From the editorial pages of the Goldsboro News-Argus

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Wednesday, December 13, 2017

Reprieve: Alabama opts not to inflict Roy Moore on rest of the nation

For one brief moment Tuesday night, oxygen was in short supply over the continental United States.

The collective sigh of relief at the decision by voters in Alabama not to elect Roy Moore amid allegations of sexual misconduct saved the rest of the country from having to perhaps make the most indefensible argument for the merits of democracy in the history of the institution.

More importantly, however, it saves the Senate form having to spend time and resources deciding what to do with an elected member whose ability to govern would be marred at best by the court of public opinion. The Republican party was faced with a situation for which there was no clear path to victory -- either lose the Senate seat Moore was up for or win the seat and inherit that controversy.

The party did itself no favors in deciding to continue to support Moore despite the allegations that he courted teenage girls while he was in his 30s, especially not after many top GOP members had previously called for him to step aside or for a write-in campaign to elect a more preferable candidate over the Democratic opponent Doug Jones.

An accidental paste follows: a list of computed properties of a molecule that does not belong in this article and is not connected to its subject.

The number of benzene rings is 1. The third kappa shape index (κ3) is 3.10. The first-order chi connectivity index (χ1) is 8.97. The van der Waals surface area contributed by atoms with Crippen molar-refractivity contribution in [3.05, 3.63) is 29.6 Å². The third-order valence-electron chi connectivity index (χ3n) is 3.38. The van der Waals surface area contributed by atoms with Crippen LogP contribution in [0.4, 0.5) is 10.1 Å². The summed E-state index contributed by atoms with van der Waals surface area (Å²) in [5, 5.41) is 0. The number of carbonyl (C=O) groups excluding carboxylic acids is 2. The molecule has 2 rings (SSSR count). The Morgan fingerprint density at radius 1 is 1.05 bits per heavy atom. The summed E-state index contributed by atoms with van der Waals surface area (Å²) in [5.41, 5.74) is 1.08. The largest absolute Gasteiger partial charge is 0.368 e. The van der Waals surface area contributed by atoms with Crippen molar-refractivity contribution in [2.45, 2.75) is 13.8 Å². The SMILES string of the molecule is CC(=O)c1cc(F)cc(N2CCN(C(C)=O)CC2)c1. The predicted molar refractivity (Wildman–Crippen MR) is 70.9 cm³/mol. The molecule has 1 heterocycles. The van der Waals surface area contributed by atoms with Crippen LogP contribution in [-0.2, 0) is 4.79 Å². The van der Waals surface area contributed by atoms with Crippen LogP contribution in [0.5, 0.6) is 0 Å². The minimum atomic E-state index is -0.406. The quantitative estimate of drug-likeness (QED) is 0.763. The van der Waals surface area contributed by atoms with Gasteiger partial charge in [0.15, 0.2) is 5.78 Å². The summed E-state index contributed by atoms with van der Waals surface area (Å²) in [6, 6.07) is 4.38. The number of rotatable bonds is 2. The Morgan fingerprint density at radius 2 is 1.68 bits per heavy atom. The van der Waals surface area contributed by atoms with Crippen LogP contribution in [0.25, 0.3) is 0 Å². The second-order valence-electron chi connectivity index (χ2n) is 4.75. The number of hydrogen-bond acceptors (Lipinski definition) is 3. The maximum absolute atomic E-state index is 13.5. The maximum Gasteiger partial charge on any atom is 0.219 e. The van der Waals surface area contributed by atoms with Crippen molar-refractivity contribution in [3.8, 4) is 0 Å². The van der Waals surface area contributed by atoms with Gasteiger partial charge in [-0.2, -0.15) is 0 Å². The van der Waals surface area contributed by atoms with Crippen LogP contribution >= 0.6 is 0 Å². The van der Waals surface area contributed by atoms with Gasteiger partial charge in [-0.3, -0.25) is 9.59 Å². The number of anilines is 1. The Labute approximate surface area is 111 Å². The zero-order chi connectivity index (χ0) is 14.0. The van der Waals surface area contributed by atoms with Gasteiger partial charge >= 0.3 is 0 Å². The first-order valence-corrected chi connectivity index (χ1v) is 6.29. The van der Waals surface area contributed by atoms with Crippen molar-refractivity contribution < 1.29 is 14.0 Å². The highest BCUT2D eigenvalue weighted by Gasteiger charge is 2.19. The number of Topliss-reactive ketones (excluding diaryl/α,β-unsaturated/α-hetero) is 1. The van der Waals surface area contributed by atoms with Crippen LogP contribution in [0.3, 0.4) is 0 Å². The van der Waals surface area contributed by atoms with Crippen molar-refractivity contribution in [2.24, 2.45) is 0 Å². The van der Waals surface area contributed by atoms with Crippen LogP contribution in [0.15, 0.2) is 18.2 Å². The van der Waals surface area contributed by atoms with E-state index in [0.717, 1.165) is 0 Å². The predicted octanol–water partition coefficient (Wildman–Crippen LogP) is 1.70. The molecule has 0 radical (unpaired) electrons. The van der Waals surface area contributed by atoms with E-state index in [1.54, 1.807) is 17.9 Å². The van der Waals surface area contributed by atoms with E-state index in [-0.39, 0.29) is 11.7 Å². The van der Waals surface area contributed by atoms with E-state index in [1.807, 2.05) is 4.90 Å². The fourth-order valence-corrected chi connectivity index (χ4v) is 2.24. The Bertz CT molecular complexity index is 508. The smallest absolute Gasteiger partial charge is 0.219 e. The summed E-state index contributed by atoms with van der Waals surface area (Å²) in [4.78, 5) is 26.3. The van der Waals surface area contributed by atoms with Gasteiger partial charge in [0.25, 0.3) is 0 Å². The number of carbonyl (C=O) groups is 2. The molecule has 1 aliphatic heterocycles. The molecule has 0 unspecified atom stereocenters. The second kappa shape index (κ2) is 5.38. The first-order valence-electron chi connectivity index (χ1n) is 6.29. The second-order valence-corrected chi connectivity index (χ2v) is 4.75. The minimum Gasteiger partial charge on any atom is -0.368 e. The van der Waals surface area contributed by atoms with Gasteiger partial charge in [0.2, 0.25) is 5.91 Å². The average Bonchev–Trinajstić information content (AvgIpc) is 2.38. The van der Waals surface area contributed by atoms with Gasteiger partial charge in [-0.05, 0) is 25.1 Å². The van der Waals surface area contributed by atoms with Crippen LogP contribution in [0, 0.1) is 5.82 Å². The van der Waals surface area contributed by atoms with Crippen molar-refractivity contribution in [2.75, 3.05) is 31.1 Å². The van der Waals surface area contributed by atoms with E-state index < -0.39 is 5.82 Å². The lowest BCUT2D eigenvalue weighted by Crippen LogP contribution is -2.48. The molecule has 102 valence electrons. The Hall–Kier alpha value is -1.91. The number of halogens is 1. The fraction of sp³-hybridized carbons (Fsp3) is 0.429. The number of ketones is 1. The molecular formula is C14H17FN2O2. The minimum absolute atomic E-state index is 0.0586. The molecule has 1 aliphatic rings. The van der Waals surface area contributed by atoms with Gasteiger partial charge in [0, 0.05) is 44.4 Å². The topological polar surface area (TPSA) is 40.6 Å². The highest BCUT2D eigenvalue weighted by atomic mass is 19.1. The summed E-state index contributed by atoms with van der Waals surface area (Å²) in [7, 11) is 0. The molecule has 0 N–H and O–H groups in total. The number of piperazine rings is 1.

Jones won, largely thanks to the vast turnout of Democratic voters, namely African-Americans and even more specifically African-American women.

In Jones' victory and that of the country, the GOP and President Donald Trump were handed a defeat that many see as an indicator of what is to come with the 2018 mid-term elections fast approaching.

That remains to be seen.

What is known at this juncture is that a sense of normalcy ---- electing someone with an unblemished record who, regardless of party affiliation, will be able to work undistracted toward hearing, debating and hopefully arriving at common sense legislation and governance -- might be returning to the nation's fractured political sphere.

That should be, after all, the least common denominator when proposing candidates for office, not whether he or she might have been a sexual predator.

That's obvious. Now.

Published in Editorials on December 13, 2017 9:49 PM